Use of Liraglutide in the Real World and Impact at 36 Months on Metabolic Control, Weight, Lipid Profile, Blood Pressure, Heart Rate, and Renal Function

Maurizio Rondinelli, Antonio Rossi, Alessandra Gandolfi, Fabio Saponaro, Loredana Bucciarelli, Guido Adda, Chiara Molinari, Laura Montefusco, Claudia Specchia, Maria Chiara Rossi, Marco Scardapane, Maura Arosio, Stefano Genovese

Research output: Contribution to journalArticle

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Abstract

Purpose An observational retrospective study was conducted by 2 diabetes clinics in Italy to assess patterns of use and long-term effectiveness of liraglutide on established and emerging parameters. Methods Data from 261 patients with type 2 diabetes who started treatment with liraglutide between 2010 and 2014 were collected. Hierarchical linear regression models were applied to assess trends over time of clinical parameters. Factors associated with higher likelihood of dropout were identified through multivariate logistic analysis. Findings Liraglutide was initiated as a switch in 42.5% of patients and as an add-on in 49.8%; in 7.7% of the patients initiation of liraglutide was associated with a reduction in the number of pharmacologic agents. A statistically significant reduction after 36 months was found for the following parameters (mean change [95% CIs]): glycosylated hemoglobin (HbA1c; –1.01% [1.34% to –0.68%]), fasting blood glucose (–27.5 [–40.6 to –14.4] mg/dL), weight (–2.9 [–4.5 to –1.3] kg), body mass index (–1.13 [–1.76 to –0.50] kg/m2), waist circumference (–1.74 [–3.85 to –0.37] cm), and LDL-C (–24.7 [–36.67 to –12.8] mg/dL). Improvements in systolic (–3.5 mm Hg) and diastolic (–2.3 mm Hg) blood pressures were observed at 24 months. Albuminuria was reduced by –16.6 mg/L during 36 months, although statistical significance was not reached. Glomerular filtration rate and heart rate were unchanged. Reductions in HbA1c between –0.6% and –1.3% were obtained in specific subgroups. Treatment was effective also in patients with >20 years of diabetes duration, although the likelihood of dropout was 6% higher for each additional year of disease duration (RR = 1.06; 95% CI, 1.01–1.12). The likelihood of dropout was almost four times higher for subjects treated with insulin (RR = 3.82; 95% CI, 1.22–11.96) and more than twice for those treated with sulfonylureas (RR = 2.39; 95% CI, 1.16–4.94) compared with patients not treated with these agents. Implications Liraglutide used in routine clinical conditions maintains its effectiveness on metabolic control and weight after 3 years. Improvements in terms of metabolic control were found when liraglutide was used as both switch and add-on treatment. In addition, improvements were sustained when liraglutide replaced sulfonylureas or insulin. Diabetes duration had no impact on drug efficacy. Long-term benefits relative to blood pressure and LDL-C were also found, which could not be entirely explained by antihypertensive/lipid-lowering treatment intensification. No major effect on renal parameters was documented. Diabetes duration and some concomitant treatments were associated with a higher likelihood of liraglutide discontinuation. These data can contribute to improve appropriateness and cost-effectiveness profile of liraglutide.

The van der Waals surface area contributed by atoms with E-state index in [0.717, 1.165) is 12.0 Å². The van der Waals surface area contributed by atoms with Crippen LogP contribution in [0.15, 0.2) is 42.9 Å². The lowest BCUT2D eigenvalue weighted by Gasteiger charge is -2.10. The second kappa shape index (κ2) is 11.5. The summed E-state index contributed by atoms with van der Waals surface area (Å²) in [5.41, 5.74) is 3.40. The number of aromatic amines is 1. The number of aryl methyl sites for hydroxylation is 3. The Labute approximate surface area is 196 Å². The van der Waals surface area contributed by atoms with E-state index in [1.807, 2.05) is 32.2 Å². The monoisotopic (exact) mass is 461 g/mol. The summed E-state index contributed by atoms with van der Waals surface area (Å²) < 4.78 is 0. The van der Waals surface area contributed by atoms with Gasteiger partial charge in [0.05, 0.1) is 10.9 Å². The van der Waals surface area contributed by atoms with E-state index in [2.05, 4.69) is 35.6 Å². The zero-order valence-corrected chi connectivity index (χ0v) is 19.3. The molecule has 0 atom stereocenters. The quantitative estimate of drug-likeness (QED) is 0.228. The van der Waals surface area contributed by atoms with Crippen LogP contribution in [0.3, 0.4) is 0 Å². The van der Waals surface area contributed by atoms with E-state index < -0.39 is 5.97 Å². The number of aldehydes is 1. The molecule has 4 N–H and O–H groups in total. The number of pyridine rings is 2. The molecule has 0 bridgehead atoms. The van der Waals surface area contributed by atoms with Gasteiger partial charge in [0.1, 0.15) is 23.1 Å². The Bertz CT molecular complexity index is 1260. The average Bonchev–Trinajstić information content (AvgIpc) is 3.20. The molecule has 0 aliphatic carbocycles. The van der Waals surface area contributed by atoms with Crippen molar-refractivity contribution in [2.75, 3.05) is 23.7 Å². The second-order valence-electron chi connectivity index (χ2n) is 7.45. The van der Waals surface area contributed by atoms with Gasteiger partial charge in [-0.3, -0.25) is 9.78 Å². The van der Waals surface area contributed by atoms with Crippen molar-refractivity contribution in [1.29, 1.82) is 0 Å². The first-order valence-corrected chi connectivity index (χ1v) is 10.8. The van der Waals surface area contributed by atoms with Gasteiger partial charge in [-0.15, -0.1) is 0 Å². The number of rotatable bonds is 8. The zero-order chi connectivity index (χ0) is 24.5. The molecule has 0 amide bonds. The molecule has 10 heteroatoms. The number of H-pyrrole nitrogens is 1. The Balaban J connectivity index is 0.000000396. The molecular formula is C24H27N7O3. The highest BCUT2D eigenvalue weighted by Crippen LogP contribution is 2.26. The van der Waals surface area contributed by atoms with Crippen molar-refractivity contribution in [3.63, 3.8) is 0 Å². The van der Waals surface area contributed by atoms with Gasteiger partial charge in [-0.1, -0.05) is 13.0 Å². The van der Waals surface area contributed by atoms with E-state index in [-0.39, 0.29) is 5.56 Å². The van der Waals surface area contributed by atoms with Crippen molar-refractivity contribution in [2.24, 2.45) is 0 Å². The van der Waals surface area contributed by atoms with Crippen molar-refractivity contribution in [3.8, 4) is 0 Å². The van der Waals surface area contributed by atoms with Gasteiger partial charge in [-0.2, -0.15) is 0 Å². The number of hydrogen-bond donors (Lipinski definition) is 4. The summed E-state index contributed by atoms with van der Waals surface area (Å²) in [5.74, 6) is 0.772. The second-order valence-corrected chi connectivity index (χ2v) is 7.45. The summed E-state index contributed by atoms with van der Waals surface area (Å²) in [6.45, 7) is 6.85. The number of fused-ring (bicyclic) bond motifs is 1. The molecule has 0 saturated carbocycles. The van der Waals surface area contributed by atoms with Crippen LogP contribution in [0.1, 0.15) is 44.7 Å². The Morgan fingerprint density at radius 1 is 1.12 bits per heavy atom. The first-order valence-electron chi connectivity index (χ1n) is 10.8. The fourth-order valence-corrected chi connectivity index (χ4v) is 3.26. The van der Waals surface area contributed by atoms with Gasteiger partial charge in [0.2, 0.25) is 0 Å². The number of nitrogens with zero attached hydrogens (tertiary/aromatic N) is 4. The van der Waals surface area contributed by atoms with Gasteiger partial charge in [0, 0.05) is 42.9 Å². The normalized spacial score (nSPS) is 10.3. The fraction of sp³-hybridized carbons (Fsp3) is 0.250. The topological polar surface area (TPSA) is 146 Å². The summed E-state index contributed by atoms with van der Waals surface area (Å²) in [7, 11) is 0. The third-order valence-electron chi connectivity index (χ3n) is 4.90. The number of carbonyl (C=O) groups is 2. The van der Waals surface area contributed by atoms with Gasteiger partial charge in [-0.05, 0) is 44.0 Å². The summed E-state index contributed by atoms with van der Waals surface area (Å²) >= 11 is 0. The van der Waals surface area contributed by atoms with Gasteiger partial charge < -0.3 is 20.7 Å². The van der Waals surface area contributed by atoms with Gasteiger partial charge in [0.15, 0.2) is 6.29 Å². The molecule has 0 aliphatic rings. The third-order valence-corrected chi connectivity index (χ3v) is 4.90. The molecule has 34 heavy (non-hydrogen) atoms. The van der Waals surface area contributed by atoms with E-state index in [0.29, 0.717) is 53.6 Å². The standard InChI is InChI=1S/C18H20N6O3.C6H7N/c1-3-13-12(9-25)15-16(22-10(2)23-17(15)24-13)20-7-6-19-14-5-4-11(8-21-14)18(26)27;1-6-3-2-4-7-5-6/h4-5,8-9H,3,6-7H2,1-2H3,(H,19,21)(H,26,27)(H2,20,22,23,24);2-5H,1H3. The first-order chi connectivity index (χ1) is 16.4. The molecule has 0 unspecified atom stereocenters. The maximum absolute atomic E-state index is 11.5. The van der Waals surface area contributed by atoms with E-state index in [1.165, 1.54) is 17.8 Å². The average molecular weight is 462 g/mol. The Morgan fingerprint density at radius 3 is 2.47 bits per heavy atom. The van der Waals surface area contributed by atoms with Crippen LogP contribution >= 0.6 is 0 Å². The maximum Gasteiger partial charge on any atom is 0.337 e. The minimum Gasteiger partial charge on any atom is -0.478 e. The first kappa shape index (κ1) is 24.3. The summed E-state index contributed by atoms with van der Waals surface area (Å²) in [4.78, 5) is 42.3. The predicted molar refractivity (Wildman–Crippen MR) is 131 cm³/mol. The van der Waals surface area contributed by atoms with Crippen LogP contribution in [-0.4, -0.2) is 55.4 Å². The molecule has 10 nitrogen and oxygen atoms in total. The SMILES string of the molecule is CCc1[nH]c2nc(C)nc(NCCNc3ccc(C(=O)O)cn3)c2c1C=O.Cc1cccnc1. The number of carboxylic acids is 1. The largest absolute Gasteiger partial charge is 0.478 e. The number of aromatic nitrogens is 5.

Original languageEnglish
Pages (from-to)159-169
Number of pages11
JournalClinical Therapeutics
Volume39
Issue number1